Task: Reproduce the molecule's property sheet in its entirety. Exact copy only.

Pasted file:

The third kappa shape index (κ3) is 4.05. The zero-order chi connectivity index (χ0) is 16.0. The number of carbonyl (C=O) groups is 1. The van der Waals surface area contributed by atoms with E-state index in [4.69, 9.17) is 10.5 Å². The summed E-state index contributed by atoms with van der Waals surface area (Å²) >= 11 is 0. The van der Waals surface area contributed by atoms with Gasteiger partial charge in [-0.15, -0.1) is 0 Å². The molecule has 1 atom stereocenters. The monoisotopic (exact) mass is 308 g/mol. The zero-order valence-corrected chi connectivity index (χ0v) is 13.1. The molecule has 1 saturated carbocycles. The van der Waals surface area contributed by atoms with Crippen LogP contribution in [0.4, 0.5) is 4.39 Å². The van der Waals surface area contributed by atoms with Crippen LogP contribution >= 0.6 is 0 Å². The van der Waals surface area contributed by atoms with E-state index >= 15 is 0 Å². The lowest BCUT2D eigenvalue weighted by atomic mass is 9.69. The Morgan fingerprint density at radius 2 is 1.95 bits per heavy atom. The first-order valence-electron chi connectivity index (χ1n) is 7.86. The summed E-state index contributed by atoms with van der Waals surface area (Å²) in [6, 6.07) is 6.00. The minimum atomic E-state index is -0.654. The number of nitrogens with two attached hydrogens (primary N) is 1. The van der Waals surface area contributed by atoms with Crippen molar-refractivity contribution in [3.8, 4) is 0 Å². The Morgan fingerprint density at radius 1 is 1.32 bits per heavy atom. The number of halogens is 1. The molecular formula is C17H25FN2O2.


The third kappa shape index (κ3) is 4.05. The zero-order chi connectivity index (χ0) is 16.0. The number of carbonyl (C=O) groups is 1. The van der Waals surface area contributed by atoms with E-state index in [4.69, 9.17) is 10.5 Å². The summed E-state index contributed by atoms with van der Waals surface area (Å²) >= 11 is 0. The van der Waals surface area contributed by atoms with Gasteiger partial charge in [-0.15, -0.1) is 0 Å². The molecule has 1 atom stereocenters. The monoisotopic (exact) mass is 308 g/mol. The zero-order valence-corrected chi connectivity index (χ0v) is 13.1. The molecule has 1 saturated carbocycles. The van der Waals surface area contributed by atoms with Crippen LogP contribution in [0.4, 0.5) is 4.39 Å². The van der Waals surface area contributed by atoms with Crippen LogP contribution >= 0.6 is 0 Å². The van der Waals surface area contributed by atoms with E-state index >= 15 is 0 Å². The lowest BCUT2D eigenvalue weighted by atomic mass is 9.69. The Morgan fingerprint density at radius 2 is 1.95 bits per heavy atom. The first-order valence-electron chi connectivity index (χ1n) is 7.86. The summed E-state index contributed by atoms with van der Waals surface area (Å²) in [6, 6.07) is 6.00. The minimum atomic E-state index is -0.654. The number of nitrogens with two attached hydrogens (primary N) is 1. The van der Waals surface area contributed by atoms with Crippen molar-refractivity contribution in [3.8, 4) is 0 Å². The Morgan fingerprint density at radius 1 is 1.32 bits per heavy atom. The number of halogens is 1. The molecular formula is C17H25FN2O2.